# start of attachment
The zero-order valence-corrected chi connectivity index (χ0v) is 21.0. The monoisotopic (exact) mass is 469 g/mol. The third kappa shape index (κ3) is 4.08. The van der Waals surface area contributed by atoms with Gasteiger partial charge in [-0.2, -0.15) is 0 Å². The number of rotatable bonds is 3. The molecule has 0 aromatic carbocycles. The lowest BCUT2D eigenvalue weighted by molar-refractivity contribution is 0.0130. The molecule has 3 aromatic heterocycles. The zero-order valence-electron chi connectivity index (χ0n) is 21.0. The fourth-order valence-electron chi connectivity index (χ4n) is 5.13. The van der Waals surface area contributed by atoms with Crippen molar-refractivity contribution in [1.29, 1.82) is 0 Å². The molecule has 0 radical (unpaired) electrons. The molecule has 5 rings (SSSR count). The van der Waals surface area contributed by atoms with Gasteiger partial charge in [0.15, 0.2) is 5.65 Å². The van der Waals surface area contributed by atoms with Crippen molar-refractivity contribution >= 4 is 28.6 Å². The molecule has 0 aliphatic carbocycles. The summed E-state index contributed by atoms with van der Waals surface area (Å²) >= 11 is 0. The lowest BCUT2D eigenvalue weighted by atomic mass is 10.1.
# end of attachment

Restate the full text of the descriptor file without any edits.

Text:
The zero-order valence-corrected chi connectivity index (χ0v) is 21.0. The monoisotopic (exact) mass is 469 g/mol. The third kappa shape index (κ3) is 4.08. The van der Waals surface area contributed by atoms with Gasteiger partial charge in [-0.2, -0.15) is 0 Å². The number of rotatable bonds is 3. The molecule has 0 aromatic carbocycles. The lowest BCUT2D eigenvalue weighted by molar-refractivity contribution is 0.0130. The molecule has 3 aromatic heterocycles. The zero-order valence-electron chi connectivity index (χ0n) is 21.0. The fourth-order valence-electron chi connectivity index (χ4n) is 5.13. The van der Waals surface area contributed by atoms with Crippen molar-refractivity contribution in [1.29, 1.82) is 0 Å². The molecule has 0 radical (unpaired) electrons. The molecule has 5 rings (SSSR count). The van der Waals surface area contributed by atoms with Gasteiger partial charge in [0.15, 0.2) is 5.65 Å². The van der Waals surface area contributed by atoms with Crippen molar-refractivity contribution >= 4 is 28.6 Å². The molecule has 0 aliphatic carbocycles. The summed E-state index contributed by atoms with van der Waals surface area (Å²) >= 11 is 0. The lowest BCUT2D eigenvalue weighted by atomic mass is 10.1.